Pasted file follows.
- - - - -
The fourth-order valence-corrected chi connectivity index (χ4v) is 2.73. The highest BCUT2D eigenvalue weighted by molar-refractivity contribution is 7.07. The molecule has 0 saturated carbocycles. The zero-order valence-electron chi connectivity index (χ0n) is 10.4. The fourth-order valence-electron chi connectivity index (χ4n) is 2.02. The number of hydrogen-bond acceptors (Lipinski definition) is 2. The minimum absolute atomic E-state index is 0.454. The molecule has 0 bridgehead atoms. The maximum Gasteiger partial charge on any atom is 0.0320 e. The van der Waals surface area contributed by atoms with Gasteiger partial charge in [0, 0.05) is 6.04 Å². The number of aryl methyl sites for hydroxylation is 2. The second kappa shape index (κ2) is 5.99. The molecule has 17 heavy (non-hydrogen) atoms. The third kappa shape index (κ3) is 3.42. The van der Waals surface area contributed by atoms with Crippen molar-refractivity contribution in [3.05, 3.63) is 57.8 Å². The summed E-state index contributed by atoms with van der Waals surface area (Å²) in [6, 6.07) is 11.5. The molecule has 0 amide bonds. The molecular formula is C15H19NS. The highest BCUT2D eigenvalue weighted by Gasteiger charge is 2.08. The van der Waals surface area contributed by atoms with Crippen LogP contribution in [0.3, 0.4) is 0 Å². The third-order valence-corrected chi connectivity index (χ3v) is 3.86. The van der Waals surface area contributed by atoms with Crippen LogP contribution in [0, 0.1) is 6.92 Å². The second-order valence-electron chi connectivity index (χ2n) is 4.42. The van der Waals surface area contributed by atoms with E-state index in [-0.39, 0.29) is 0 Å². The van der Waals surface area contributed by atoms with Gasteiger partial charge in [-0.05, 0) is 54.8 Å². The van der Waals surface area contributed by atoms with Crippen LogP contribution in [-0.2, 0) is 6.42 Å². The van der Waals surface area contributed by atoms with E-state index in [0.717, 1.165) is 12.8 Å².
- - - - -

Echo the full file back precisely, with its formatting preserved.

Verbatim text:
The fourth-order valence-corrected chi connectivity index (χ4v) is 2.73. The highest BCUT2D eigenvalue weighted by molar-refractivity contribution is 7.07. The molecule has 0 saturated carbocycles. The zero-order valence-electron chi connectivity index (χ0n) is 10.4. The fourth-order valence-electron chi connectivity index (χ4n) is 2.02. The number of hydrogen-bond acceptors (Lipinski definition) is 2. The minimum absolute atomic E-state index is 0.454. The molecule has 0 bridgehead atoms. The maximum Gasteiger partial charge on any atom is 0.0320 e. The van der Waals surface area contributed by atoms with Gasteiger partial charge in [0, 0.05) is 6.04 Å². The number of aryl methyl sites for hydroxylation is 2. The second kappa shape index (κ2) is 5.99. The molecule has 17 heavy (non-hydrogen) atoms. The third kappa shape index (κ3) is 3.42. The van der Waals surface area contributed by atoms with Crippen molar-refractivity contribution in [3.05, 3.63) is 57.8 Å². The summed E-state index contributed by atoms with van der Waals surface area (Å²) in [6, 6.07) is 11.5. The molecule has 0 amide bonds. The molecular formula is C15H19NS. The highest BCUT2D eigenvalue weighted by Gasteiger charge is 2.08. The van der Waals surface area contributed by atoms with Crippen LogP contribution in [0.3, 0.4) is 0 Å². The third-order valence-corrected chi connectivity index (χ3v) is 3.86. The van der Waals surface area contributed by atoms with Crippen LogP contribution in [0, 0.1) is 6.92 Å². The second-order valence-electron chi connectivity index (χ2n) is 4.42. The van der Waals surface area contributed by atoms with E-state index in [-0.39, 0.29) is 0 Å². The van der Waals surface area contributed by atoms with Gasteiger partial charge in [-0.05, 0) is 54.8 Å². The van der Waals surface area contributed by atoms with Crippen LogP contribution in [-0.2, 0) is 6.42 Å². The van der Waals surface area contributed by atoms with E-state index in [0.717, 1.165) is 12.8 Å².